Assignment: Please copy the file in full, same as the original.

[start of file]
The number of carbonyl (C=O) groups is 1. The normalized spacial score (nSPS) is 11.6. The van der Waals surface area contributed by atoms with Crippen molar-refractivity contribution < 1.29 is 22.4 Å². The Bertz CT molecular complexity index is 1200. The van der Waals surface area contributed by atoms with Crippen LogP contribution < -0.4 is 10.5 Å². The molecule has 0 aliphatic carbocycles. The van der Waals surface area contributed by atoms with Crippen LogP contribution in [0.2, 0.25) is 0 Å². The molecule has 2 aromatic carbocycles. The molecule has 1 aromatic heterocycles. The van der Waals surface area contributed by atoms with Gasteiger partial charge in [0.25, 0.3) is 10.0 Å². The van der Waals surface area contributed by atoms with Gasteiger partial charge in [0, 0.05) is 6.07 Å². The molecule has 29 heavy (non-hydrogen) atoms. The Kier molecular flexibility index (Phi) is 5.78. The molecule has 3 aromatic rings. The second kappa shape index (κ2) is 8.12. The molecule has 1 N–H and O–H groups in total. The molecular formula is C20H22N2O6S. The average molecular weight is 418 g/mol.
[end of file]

The number of carbonyl (C=O) groups is 1. The normalized spacial score (nSPS) is 11.6. The van der Waals surface area contributed by atoms with Crippen molar-refractivity contribution < 1.29 is 22.4 Å². The Bertz CT molecular complexity index is 1200. The van der Waals surface area contributed by atoms with Crippen LogP contribution < -0.4 is 10.5 Å². The molecule has 0 aliphatic carbocycles. The van der Waals surface area contributed by atoms with Crippen LogP contribution in [0.2, 0.25) is 0 Å². The molecule has 2 aromatic carbocycles. The molecule has 1 aromatic heterocycles. The van der Waals surface area contributed by atoms with Gasteiger partial charge in [0.25, 0.3) is 10.0 Å². The van der Waals surface area contributed by atoms with Gasteiger partial charge in [0, 0.05) is 6.07 Å². The molecule has 29 heavy (non-hydrogen) atoms. The Kier molecular flexibility index (Phi) is 5.78. The molecule has 3 aromatic rings. The second kappa shape index (κ2) is 8.12. The molecule has 1 N–H and O–H groups in total. The molecular formula is C20H22N2O6S. The average molecular weight is 418 g/mol.